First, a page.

Memorial Stadium, the horseshoe-shaped ballpark on 33rd Street, is gone, but a plaque at the site marking home plate keeps memories alive. One day, Boog Powell stood at the plaque and went back in time.
“Jim Palmer and I went over there and stood at home plate,’’ Powell says. “We were standing in the middle of nowhere and put myself right back to the old ballpark. I could envision the left field wall, right field, everything. I could hear the fans. I felt the intensity and the atmosphere. There were millions of memories.’‘
And it wasn’t just baseball that made Baltimore feel like home. His children were born at Union Memorial Hospital near Memorial Stadium. Powell, 72, the red-headed first baseman who helped define Orioles dominance in the 1960s and early 1970s, played 14 of his 17 seasons with the Orioles. In the offseason, he worked as a liquor salesman in Baltimore, even though the Orioles preferred he work in a bank.
Powell came up as a 19-year-old left-fielder at the end of 1961, and by the time his Orioles career was done, he had played in four World Series (winning twice) and four All-Star Games. He won the 1970 American League MVP and in two other seasons, he finished second and third in the voting. He hit 303 of his 339 career home runs in an Orioles uniform.
In 1961, Powell came within percentage points of winning a Triple Crown at Triple-A Rochester, so when he got to big leagues, he thought there wouldn’t be that much difference. He struck out “feebly’’ in his first at-bat, but in his second game, he delivered an RBI single.
“I was playing first base at Rochester and all of a sudden, I was playing left field in Yankee Stadium,” he recalls. “That was scary. Roger Maris was going for home run No. 59 at the time.’‘
The following season, Powell, a left-handed batter, hit his first home run, in Minnesota off Twins lefty Jim Kaat. “It was low and away and I hit it to left field,’’ Powell says.
The first World Series played in Baltimore was in 1966, when the Orioles finished a sweep of the Los Angeles Dodgers, beating them 1-0 and 1-0 in the third and fourth games at Memorial Stadium. The Dodgers scored two runs in the first three innings of Game 1 in L.A., but after that, Orioles pitching held the Dodgers scoreless for 33 consecutive innings.
Brooks and Frank Robinson hit back-to-back home runs against Don Drysdale in a 5-2 Game 1 win at Dodger Stadium: “Drysdale didn’t take too kindly to that, so when I came up, it crossed my mind that I was going down,” Powell says. “He threw a changeup.’’ (Powell popped up, but later hit a double vs. Bob Miller.)
In 1969 and 1970, if the AL MVP voting was an indication, the Orioles and Twins had the two best teams in the league. In 1969, Powell finished second to the Twins’ Harmon Killebrew in the MVP race, but 11 of the top 15 who received votes either played for Baltimore or Minnesota.
In 1970, Powell (.297-35-114) won the MVP over the Twins’ Tony Oliva with seven of the top 11 voter-getters either an Oriole or a Twin. “Great rivalry,’’ Powell says. “We had a little more pitching than they did.’‘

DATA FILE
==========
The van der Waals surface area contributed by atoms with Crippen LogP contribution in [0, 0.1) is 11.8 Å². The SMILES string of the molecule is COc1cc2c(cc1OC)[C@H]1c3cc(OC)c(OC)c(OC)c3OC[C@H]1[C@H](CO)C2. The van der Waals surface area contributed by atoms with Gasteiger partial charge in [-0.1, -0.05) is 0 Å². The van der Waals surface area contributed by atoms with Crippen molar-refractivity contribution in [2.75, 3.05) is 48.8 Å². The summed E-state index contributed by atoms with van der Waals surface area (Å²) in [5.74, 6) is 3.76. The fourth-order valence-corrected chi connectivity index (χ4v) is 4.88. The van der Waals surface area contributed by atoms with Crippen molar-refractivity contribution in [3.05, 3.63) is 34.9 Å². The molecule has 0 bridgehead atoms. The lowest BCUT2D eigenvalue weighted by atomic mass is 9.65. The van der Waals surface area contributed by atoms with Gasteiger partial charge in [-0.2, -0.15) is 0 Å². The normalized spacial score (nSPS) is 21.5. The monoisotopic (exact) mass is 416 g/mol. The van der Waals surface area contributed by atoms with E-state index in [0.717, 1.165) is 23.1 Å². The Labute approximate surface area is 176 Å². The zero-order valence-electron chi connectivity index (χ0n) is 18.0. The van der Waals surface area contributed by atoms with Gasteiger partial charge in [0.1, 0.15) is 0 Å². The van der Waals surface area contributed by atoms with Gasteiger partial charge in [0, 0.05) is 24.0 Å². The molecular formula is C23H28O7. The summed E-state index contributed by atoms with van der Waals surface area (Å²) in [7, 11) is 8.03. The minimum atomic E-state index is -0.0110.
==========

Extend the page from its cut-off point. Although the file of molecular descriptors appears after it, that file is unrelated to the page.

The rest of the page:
Powell and Killebrew, rivals on the field, became good friends and used to exchange Christmas cards before Killebrew’s death. “He was one of the nicest guys I’ve ever met,’’ Powell says.
About his AL MVP Award, Powell said: “We had a great lineup and I was in the middle of it. I was lucky because I was always up with Paul Blair and Don Buford on base.’‘
The Orioles swept the Twins in each of the first two best-of-five American League Championship Series. The Orioles lost to the New York Mets in the 1969 World Series and beat the Cincinnati Reds in 1970.
New York won the 1969 World Series in five games, even though the Orioles were the favorites. “The thing I remember is striking on a 3-2 curveball from Nolan Ryan,’’ Powell says. “Never seen anything quite like that. I don’t think we took that team lightly. They were a good team. They won 100 games. We just didn’t play well.’‘
In the 1970 World Series versus the Reds, Powell hit a home run in each of the first two games, helping the Orioles overcome deficits. The Reds had a 3-0 lead in Game 1, but the Orioles won 4-3. The Reds had a 4-0 lead in Game 2, but the Orioles won 6-5. Those were the only two World Series home runs Powell would hit.
“To a man, we were determined not to get beat two years in a row in the World Series,’’ Powell says. “It was destiny.’‘
The Pittsburgh Pirates and Roberto Clemente, the MVP, beat the Orioles in the 1971 World Series, even though the Orioles won the first two games. “We beat them twice in Baltimore and lost three in a row in Pittsburgh, and I still don’t know how we did that,” Powell says. “Clemente made some great plays. Willie Stargell hit well.’‘
The Orioles lost Game 7 in Baltimore 2-1 with Clemente hitting a home run.
The 1971 season was Powell’s last All-Star season. He played three more for the Orioles and then after the 1974 season, he was traded to Cleveland in a deal that brought Dave Duncan to Baltimore.
“I felt awful, disappointed,’’ Powell says. “I had deep roots in Baltimore.’‘
Powell had injury issues with his shoulder in his final seasons in Baltimore, but in 1975, he was healthy, leading to 27 home runs with 86 RBIs for the Indians. The Orioles won 90 games, but finished second in the AL East to Boston. The Orioles were seventh in run production and seventh in home-run production in the 12-team American League.
One time after the trade, Powell met Orioles manager Earl Weaver in an Anaheim bar as the two teams played back-to-back series versus the Angels.
“I told him, ‘You pulled the trigger on me too quickly; you could have had one more if you had kept me,’ ‘’ Powell says. “Earl didn’t say a word.’‘
Chances are Weaver knew Powell was correct.